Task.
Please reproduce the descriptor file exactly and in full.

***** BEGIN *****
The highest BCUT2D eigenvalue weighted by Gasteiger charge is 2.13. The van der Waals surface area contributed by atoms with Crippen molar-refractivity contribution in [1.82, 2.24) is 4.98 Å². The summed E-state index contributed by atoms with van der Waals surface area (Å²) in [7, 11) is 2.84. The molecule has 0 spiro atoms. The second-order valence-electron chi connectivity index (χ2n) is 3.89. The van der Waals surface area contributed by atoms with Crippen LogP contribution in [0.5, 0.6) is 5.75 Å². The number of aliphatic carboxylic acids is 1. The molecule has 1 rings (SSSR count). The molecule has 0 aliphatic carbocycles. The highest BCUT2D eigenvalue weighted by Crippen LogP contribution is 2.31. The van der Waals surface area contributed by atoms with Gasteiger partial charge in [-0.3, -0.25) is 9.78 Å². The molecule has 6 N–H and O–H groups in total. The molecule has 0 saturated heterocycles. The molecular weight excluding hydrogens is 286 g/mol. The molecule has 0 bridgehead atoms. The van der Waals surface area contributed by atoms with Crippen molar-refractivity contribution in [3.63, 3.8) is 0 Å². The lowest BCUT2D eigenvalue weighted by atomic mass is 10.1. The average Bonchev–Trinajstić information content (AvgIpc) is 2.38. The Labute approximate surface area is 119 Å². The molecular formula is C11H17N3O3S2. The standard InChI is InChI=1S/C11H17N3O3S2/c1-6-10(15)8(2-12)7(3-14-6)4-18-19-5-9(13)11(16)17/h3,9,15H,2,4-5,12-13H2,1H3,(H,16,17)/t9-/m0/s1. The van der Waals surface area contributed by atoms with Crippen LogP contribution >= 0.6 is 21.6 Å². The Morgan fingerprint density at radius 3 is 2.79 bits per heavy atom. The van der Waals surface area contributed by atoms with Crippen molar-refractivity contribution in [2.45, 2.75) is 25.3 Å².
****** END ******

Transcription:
The highest BCUT2D eigenvalue weighted by Gasteiger charge is 2.13. The van der Waals surface area contributed by atoms with Crippen molar-refractivity contribution in [1.82, 2.24) is 4.98 Å². The summed E-state index contributed by atoms with van der Waals surface area (Å²) in [7, 11) is 2.84. The molecule has 0 spiro atoms. The second-order valence-electron chi connectivity index (χ2n) is 3.89. The van der Waals surface area contributed by atoms with Crippen LogP contribution in [0.5, 0.6) is 5.75 Å². The number of aliphatic carboxylic acids is 1. The molecule has 1 rings (SSSR count). The molecule has 0 aliphatic carbocycles. The highest BCUT2D eigenvalue weighted by Crippen LogP contribution is 2.31. The van der Waals surface area contributed by atoms with Gasteiger partial charge in [-0.3, -0.25) is 9.78 Å². The molecule has 6 N–H and O–H groups in total. The molecule has 0 saturated heterocycles. The molecular weight excluding hydrogens is 286 g/mol. The molecule has 0 bridgehead atoms. The van der Waals surface area contributed by atoms with Crippen molar-refractivity contribution in [3.63, 3.8) is 0 Å². The lowest BCUT2D eigenvalue weighted by atomic mass is 10.1. The average Bonchev–Trinajstić information content (AvgIpc) is 2.38. The Labute approximate surface area is 119 Å². The molecular formula is C11H17N3O3S2. The standard InChI is InChI=1S/C11H17N3O3S2/c1-6-10(15)8(2-12)7(3-14-6)4-18-19-5-9(13)11(16)17/h3,9,15H,2,4-5,12-13H2,1H3,(H,16,17)/t9-/m0/s1. The van der Waals surface area contributed by atoms with Crippen LogP contribution >= 0.6 is 21.6 Å². The Morgan fingerprint density at radius 3 is 2.79 bits per heavy atom. The van der Waals surface area contributed by atoms with Crippen molar-refractivity contribution in [2.45, 2.75) is 25.3 Å².